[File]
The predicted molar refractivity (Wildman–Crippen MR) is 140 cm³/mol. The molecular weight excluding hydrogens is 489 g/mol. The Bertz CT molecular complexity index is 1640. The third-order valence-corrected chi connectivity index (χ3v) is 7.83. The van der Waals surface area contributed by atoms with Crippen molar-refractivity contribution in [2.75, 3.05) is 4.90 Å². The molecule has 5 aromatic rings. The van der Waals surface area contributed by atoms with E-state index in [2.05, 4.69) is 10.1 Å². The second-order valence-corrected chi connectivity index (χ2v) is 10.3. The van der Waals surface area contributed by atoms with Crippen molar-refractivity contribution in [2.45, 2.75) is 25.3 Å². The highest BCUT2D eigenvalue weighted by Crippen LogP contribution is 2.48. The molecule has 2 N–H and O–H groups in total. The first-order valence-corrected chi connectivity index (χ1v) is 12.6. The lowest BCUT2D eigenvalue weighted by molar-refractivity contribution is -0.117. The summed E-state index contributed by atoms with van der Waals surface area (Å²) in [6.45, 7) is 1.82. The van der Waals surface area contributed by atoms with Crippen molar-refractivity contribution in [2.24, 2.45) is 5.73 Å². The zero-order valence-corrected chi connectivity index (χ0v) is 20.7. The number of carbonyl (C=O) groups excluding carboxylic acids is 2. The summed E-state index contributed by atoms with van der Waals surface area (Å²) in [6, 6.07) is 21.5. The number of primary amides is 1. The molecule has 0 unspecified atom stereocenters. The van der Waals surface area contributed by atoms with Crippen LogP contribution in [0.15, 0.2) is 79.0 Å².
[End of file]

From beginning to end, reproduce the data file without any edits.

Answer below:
The predicted molar refractivity (Wildman–Crippen MR) is 140 cm³/mol. The molecular weight excluding hydrogens is 489 g/mol. The Bertz CT molecular complexity index is 1640. The third-order valence-corrected chi connectivity index (χ3v) is 7.83. The van der Waals surface area contributed by atoms with Crippen molar-refractivity contribution in [2.75, 3.05) is 4.90 Å². The molecule has 5 aromatic rings. The van der Waals surface area contributed by atoms with E-state index in [2.05, 4.69) is 10.1 Å². The second-order valence-corrected chi connectivity index (χ2v) is 10.3. The van der Waals surface area contributed by atoms with Crippen molar-refractivity contribution in [2.45, 2.75) is 25.3 Å². The highest BCUT2D eigenvalue weighted by Crippen LogP contribution is 2.48. The molecule has 2 N–H and O–H groups in total. The first-order valence-corrected chi connectivity index (χ1v) is 12.6. The lowest BCUT2D eigenvalue weighted by molar-refractivity contribution is -0.117. The summed E-state index contributed by atoms with van der Waals surface area (Å²) in [6.45, 7) is 1.82. The van der Waals surface area contributed by atoms with Crippen molar-refractivity contribution in [2.24, 2.45) is 5.73 Å². The zero-order valence-corrected chi connectivity index (χ0v) is 20.7. The number of carbonyl (C=O) groups excluding carboxylic acids is 2. The summed E-state index contributed by atoms with van der Waals surface area (Å²) in [6, 6.07) is 21.5. The number of primary amides is 1. The molecule has 0 unspecified atom stereocenters. The van der Waals surface area contributed by atoms with Crippen LogP contribution in [0.15, 0.2) is 79.0 Å².